Controversial new proposal would allow non-citizens to vote in NYC elections

Queens voting
People vote at the Queens Public Library during early voting for the U.S. Presidential election on October 24, 2020 in the Jackson Heights neighborhood in the Queens borough in New York City. Photo credit Stephanie Keith/Getty Images

NEW YORK (WCBS 880) — A new bill in the City Council would greatly expand who can vote in New York's local elections, potentially allowing non-U.S. citizens to cast a ballot.

City Councilmember Ydanis Rodriguez calls it unprogressive and un-American to deny hundreds of thousands of people the right to vote.

"This is not about doing a favor to immigrants by allowing them to vote. If they pay their taxes, as I did when I had a green card, then they should have a right to elect their local leaders," he said Monday during a hearing on the proposal. "It is now time that we emphasize our immigrant New Yorkers so that they can elect and hold a local leader accountable."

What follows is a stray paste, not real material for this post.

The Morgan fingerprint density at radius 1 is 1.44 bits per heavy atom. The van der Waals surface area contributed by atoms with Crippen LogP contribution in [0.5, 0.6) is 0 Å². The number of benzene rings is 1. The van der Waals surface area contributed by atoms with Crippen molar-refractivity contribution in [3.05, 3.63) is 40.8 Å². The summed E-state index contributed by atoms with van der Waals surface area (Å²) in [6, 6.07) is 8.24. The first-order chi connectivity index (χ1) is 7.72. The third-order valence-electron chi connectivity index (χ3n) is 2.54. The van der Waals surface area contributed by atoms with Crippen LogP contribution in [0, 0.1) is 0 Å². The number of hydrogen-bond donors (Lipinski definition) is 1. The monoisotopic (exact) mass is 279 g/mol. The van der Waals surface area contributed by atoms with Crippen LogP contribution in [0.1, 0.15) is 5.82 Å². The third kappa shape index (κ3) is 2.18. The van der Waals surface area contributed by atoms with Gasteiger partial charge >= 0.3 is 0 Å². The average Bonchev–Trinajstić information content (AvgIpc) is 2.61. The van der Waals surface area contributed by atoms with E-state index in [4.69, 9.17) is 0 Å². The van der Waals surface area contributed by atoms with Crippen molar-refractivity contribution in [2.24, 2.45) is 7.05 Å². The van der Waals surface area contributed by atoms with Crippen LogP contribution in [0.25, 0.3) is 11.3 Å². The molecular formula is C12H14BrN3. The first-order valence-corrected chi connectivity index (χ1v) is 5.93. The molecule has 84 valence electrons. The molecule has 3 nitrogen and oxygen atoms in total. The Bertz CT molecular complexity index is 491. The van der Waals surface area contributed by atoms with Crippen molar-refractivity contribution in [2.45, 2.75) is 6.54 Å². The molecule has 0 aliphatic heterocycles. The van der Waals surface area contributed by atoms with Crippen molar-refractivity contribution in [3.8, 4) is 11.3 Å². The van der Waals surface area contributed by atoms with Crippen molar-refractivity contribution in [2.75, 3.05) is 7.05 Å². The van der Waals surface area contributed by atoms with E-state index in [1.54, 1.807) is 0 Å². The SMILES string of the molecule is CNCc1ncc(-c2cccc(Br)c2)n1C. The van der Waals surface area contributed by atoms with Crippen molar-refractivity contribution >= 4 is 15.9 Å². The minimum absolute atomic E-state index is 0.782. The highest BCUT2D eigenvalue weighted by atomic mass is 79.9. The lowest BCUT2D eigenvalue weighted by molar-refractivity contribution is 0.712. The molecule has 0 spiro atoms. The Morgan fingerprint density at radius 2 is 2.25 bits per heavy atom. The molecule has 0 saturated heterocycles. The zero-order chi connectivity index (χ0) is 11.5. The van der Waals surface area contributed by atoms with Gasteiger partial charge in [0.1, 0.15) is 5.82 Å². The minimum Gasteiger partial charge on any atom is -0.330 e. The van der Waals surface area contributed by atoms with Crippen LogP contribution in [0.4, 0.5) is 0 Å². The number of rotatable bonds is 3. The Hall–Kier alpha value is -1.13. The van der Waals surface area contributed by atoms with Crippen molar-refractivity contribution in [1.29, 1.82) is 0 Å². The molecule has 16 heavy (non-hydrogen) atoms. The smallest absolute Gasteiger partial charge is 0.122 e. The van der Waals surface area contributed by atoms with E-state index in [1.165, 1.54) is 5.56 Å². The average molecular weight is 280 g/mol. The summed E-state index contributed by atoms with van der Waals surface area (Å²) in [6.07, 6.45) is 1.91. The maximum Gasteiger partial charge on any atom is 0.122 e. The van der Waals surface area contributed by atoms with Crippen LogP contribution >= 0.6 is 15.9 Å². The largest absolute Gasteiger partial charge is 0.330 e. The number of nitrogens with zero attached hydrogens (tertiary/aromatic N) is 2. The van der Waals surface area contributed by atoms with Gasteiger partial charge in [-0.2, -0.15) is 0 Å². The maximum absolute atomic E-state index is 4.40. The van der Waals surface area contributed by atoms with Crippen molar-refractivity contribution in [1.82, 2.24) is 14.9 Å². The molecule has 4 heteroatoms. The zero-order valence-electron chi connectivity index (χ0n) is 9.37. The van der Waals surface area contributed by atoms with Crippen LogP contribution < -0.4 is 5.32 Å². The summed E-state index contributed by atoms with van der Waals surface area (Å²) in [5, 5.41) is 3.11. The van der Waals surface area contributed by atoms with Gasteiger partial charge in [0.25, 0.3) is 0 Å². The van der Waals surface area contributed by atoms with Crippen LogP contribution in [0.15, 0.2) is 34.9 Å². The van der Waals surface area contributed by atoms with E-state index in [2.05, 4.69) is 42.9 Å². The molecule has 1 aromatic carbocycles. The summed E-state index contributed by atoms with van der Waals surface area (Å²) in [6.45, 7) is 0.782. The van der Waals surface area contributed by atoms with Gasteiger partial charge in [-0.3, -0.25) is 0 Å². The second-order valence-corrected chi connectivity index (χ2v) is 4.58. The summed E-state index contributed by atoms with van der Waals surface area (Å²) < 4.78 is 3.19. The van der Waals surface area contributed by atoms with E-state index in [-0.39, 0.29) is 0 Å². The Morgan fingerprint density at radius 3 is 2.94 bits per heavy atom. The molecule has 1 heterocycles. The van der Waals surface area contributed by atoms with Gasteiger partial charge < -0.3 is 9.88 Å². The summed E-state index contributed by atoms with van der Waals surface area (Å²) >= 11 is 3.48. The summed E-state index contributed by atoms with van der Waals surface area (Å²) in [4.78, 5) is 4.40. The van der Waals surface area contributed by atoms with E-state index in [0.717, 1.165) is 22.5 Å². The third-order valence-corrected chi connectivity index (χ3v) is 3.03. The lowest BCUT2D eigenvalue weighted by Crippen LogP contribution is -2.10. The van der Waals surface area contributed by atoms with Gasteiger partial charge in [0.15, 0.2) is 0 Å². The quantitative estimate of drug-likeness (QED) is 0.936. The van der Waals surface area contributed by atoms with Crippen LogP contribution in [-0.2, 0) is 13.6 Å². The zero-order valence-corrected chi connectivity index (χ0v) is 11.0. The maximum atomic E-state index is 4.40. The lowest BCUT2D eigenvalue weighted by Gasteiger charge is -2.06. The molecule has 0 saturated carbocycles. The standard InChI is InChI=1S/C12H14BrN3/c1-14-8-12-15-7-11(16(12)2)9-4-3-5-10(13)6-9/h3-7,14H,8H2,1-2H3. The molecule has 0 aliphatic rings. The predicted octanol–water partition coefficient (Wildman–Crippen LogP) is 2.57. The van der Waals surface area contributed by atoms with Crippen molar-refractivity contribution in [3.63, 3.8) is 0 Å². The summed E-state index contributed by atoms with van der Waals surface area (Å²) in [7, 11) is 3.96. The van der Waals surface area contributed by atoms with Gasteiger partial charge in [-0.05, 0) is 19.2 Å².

His bill would allow green card holders and those with work visas to vote in local elections.

"New York City must be seen as an example for other progressive cities to follow," Rodriguez said. "If people have a problem with this, then they should move to another town or another country that has not been built by immigrants."

A majority of City Council members support the bill.

Mayor Bill de Blasio says he understands the "impulse," but told WNYC Friday "we don't believe it is legally something we can do at the local level."

The mayor said the move is prohibited by state law.

The bill does have support from Eric Adams, the Brooklyn borough president and Democratic nominee for mayor.

Around one dozen municipalities in the U.S. allow non-citizens to vote, including San Francisco.